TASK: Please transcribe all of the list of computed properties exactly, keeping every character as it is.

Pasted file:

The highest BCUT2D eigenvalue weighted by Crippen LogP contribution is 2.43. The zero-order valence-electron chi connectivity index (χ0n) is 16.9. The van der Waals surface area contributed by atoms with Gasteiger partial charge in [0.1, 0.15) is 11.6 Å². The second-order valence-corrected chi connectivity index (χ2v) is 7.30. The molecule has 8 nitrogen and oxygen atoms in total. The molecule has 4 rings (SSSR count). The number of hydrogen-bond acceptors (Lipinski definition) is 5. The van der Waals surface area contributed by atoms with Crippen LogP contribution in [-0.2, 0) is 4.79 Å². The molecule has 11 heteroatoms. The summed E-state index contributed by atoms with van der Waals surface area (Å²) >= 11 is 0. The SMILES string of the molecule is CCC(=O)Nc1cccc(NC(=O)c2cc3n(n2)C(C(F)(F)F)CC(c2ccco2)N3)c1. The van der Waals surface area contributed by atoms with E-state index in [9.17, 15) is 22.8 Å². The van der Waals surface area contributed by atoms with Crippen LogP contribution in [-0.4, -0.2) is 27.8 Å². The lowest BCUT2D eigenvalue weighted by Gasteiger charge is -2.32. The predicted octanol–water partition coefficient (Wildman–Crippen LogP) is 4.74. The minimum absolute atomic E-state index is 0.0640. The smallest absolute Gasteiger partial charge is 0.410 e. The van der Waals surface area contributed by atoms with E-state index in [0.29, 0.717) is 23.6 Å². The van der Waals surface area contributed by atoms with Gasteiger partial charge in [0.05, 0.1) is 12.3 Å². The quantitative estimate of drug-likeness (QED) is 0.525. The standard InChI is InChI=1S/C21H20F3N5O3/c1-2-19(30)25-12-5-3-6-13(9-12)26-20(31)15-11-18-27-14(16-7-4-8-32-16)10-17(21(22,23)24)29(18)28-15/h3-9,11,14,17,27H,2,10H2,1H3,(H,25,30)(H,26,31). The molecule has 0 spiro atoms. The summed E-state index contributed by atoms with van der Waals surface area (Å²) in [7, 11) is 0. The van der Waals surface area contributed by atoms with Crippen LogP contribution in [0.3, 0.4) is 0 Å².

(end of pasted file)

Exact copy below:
The highest BCUT2D eigenvalue weighted by Crippen LogP contribution is 2.43. The zero-order valence-electron chi connectivity index (χ0n) is 16.9. The van der Waals surface area contributed by atoms with Gasteiger partial charge in [0.1, 0.15) is 11.6 Å². The second-order valence-corrected chi connectivity index (χ2v) is 7.30. The molecule has 8 nitrogen and oxygen atoms in total. The molecule has 4 rings (SSSR count). The number of hydrogen-bond acceptors (Lipinski definition) is 5. The van der Waals surface area contributed by atoms with Crippen LogP contribution in [-0.2, 0) is 4.79 Å². The molecule has 11 heteroatoms. The summed E-state index contributed by atoms with van der Waals surface area (Å²) >= 11 is 0. The SMILES string of the molecule is CCC(=O)Nc1cccc(NC(=O)c2cc3n(n2)C(C(F)(F)F)CC(c2ccco2)N3)c1. The van der Waals surface area contributed by atoms with E-state index in [9.17, 15) is 22.8 Å². The van der Waals surface area contributed by atoms with Crippen LogP contribution in [-0.4, -0.2) is 27.8 Å². The lowest BCUT2D eigenvalue weighted by Gasteiger charge is -2.32. The predicted octanol–water partition coefficient (Wildman–Crippen LogP) is 4.74. The minimum absolute atomic E-state index is 0.0640. The smallest absolute Gasteiger partial charge is 0.410 e. The van der Waals surface area contributed by atoms with E-state index in [0.29, 0.717) is 23.6 Å². The van der Waals surface area contributed by atoms with Gasteiger partial charge in [0.05, 0.1) is 12.3 Å². The quantitative estimate of drug-likeness (QED) is 0.525. The standard InChI is InChI=1S/C21H20F3N5O3/c1-2-19(30)25-12-5-3-6-13(9-12)26-20(31)15-11-18-27-14(16-7-4-8-32-16)10-17(21(22,23)24)29(18)28-15/h3-9,11,14,17,27H,2,10H2,1H3,(H,25,30)(H,26,31). The molecule has 0 spiro atoms. The summed E-state index contributed by atoms with van der Waals surface area (Å²) in [7, 11) is 0. The van der Waals surface area contributed by atoms with Crippen LogP contribution in [0.3, 0.4) is 0 Å².